There won't be a government shut down, at least for now.
The House on Thursday approved a $984 billion bill to fund the federal government through Sept. 30, the end of the fiscal year.
The bill leaves in place the controversial spending cuts imposed by sequestration, about $85 billion in across-the-board domestic and military spending cuts. But it includes provision that allowed the Pentagon and other agencies to shift around funding so that essential training, defense needs and other programs remain funded.
Lawmaker voted 318 to 109 to approve the legislation a day after the Senate approved it.
President Obama, who is traveling in Israel, is expected to sign the funding bill and has six days to do so. The current stopgap spending bill now keeping the government open runs out on March 27.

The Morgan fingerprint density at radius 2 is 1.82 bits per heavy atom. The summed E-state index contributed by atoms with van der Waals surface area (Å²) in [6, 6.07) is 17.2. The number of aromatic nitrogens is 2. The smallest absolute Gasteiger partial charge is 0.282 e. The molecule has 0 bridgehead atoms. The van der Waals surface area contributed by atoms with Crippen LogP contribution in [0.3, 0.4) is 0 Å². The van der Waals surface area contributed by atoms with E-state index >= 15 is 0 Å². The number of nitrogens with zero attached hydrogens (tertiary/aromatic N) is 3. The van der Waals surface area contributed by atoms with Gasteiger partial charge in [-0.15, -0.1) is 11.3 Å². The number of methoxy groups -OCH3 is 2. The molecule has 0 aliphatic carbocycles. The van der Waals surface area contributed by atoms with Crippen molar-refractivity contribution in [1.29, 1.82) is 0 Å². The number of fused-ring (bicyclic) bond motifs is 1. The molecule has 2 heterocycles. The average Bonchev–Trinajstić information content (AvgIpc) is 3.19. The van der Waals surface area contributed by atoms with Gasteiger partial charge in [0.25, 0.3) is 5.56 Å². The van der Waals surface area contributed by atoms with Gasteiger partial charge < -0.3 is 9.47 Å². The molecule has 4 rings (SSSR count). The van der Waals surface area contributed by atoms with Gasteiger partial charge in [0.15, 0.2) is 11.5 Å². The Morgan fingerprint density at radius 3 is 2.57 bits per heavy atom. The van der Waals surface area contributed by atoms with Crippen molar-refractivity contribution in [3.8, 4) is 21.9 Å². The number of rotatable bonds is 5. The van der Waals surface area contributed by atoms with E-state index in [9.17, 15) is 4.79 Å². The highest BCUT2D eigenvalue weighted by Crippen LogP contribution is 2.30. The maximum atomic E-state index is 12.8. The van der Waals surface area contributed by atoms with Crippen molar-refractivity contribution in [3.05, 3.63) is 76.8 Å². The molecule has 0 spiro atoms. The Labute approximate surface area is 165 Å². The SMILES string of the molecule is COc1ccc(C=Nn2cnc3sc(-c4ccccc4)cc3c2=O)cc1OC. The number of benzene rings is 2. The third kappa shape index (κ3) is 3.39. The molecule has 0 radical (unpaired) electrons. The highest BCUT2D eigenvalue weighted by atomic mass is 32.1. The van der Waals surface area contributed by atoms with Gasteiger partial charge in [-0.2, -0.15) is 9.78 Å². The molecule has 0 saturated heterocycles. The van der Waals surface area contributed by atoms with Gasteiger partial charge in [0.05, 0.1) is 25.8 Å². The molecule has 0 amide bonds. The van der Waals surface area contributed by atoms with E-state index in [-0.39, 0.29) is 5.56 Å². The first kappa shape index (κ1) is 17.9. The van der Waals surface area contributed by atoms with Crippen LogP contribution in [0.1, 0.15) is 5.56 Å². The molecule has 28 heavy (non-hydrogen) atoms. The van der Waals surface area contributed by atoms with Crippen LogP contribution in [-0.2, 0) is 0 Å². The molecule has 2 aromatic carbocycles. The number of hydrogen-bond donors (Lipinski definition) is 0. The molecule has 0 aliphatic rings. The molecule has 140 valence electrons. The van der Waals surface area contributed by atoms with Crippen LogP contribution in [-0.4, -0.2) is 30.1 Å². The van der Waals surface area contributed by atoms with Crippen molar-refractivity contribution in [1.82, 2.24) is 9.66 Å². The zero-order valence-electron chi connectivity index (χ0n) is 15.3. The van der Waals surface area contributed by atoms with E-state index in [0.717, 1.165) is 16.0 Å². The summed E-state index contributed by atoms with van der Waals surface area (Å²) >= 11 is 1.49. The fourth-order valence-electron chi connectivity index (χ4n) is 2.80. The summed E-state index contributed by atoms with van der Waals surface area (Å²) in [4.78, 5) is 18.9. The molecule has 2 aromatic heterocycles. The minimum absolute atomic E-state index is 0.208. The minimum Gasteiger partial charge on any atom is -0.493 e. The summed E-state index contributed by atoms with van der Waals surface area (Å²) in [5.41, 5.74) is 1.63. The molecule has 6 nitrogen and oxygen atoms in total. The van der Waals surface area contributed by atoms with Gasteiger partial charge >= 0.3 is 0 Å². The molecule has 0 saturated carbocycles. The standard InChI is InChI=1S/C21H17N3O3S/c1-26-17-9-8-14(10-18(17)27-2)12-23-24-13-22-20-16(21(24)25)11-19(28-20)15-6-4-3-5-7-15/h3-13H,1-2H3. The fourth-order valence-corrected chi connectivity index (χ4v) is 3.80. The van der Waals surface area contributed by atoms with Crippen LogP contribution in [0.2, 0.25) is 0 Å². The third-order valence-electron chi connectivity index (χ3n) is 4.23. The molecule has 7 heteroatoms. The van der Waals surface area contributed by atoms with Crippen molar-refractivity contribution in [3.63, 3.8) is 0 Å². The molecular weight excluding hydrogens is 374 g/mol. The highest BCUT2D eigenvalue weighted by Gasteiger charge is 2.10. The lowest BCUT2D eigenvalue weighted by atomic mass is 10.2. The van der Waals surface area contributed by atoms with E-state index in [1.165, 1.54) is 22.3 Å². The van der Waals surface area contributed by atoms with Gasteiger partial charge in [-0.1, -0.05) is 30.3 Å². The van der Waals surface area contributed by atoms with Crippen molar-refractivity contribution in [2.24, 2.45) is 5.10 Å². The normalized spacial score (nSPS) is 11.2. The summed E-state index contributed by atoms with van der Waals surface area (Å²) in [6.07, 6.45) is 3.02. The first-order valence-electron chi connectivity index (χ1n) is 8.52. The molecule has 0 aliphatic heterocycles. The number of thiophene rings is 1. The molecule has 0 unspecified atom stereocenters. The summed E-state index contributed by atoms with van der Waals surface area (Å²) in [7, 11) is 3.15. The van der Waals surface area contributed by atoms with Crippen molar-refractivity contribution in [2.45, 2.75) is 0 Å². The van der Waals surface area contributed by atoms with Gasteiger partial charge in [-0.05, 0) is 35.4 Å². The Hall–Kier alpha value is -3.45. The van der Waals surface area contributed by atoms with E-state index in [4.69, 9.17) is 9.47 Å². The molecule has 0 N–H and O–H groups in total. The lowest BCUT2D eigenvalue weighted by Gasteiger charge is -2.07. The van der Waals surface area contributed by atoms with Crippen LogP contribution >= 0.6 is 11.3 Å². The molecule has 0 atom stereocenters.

"Our goal is to cut spending and balance the budget to help our economy grow," House Speaker John Boehner, R-Ohio, said. "Passing this measure allows us to keep our focus where it belongs - replacing the president's sequester with smarter cuts that help balance the budget, fixing our broken tax code to create jobs and increase wages, protecting priorities like Medicare, and expanding opportunity for all Americans."